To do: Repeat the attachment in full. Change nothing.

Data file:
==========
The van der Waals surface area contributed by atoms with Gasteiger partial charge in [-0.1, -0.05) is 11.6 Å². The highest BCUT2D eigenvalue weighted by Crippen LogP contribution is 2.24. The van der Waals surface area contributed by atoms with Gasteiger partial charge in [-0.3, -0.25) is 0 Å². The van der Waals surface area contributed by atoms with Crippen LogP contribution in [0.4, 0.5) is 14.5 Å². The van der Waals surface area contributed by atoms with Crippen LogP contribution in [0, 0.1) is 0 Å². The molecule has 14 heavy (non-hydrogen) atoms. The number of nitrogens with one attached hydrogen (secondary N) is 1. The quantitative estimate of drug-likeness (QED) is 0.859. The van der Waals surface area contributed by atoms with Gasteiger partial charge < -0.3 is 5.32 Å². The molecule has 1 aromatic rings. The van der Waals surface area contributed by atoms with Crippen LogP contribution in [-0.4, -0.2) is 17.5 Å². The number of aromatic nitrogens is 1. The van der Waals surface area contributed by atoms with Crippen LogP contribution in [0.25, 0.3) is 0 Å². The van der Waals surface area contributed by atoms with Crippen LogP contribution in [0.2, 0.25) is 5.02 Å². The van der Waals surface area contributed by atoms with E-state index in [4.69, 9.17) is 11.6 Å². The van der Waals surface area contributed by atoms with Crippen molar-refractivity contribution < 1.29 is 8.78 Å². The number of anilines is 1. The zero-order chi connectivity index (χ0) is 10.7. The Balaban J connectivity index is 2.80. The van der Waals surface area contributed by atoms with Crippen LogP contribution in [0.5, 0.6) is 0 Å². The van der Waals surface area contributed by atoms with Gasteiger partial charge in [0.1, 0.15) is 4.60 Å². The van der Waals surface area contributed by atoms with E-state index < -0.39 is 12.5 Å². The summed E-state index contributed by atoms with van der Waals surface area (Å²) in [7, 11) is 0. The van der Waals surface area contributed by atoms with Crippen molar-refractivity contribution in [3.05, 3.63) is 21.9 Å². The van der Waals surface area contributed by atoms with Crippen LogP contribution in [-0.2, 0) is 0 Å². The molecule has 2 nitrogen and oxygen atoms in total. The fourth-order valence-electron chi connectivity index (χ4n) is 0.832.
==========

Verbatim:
The van der Waals surface area contributed by atoms with Gasteiger partial charge in [-0.1, -0.05) is 11.6 Å². The highest BCUT2D eigenvalue weighted by Crippen LogP contribution is 2.24. The van der Waals surface area contributed by atoms with Gasteiger partial charge in [-0.3, -0.25) is 0 Å². The van der Waals surface area contributed by atoms with Crippen LogP contribution in [0.4, 0.5) is 14.5 Å². The van der Waals surface area contributed by atoms with Crippen LogP contribution in [0, 0.1) is 0 Å². The molecule has 14 heavy (non-hydrogen) atoms. The number of nitrogens with one attached hydrogen (secondary N) is 1. The quantitative estimate of drug-likeness (QED) is 0.859. The van der Waals surface area contributed by atoms with Gasteiger partial charge < -0.3 is 5.32 Å². The molecule has 1 aromatic rings. The van der Waals surface area contributed by atoms with Crippen LogP contribution in [-0.4, -0.2) is 17.5 Å². The number of aromatic nitrogens is 1. The van der Waals surface area contributed by atoms with Crippen LogP contribution in [0.25, 0.3) is 0 Å². The van der Waals surface area contributed by atoms with Crippen LogP contribution in [0.2, 0.25) is 5.02 Å². The van der Waals surface area contributed by atoms with E-state index in [4.69, 9.17) is 11.6 Å². The van der Waals surface area contributed by atoms with Crippen molar-refractivity contribution < 1.29 is 8.78 Å². The number of anilines is 1. The zero-order chi connectivity index (χ0) is 10.7. The Balaban J connectivity index is 2.80. The van der Waals surface area contributed by atoms with Crippen LogP contribution in [0.5, 0.6) is 0 Å². The van der Waals surface area contributed by atoms with Gasteiger partial charge in [0.1, 0.15) is 4.60 Å². The van der Waals surface area contributed by atoms with E-state index < -0.39 is 12.5 Å². The summed E-state index contributed by atoms with van der Waals surface area (Å²) in [7, 11) is 0. The van der Waals surface area contributed by atoms with Crippen molar-refractivity contribution in [3.05, 3.63) is 21.9 Å². The van der Waals surface area contributed by atoms with Crippen LogP contribution in [-0.2, 0) is 0 Å². The molecule has 2 nitrogen and oxygen atoms in total. The fourth-order valence-electron chi connectivity index (χ4n) is 0.832.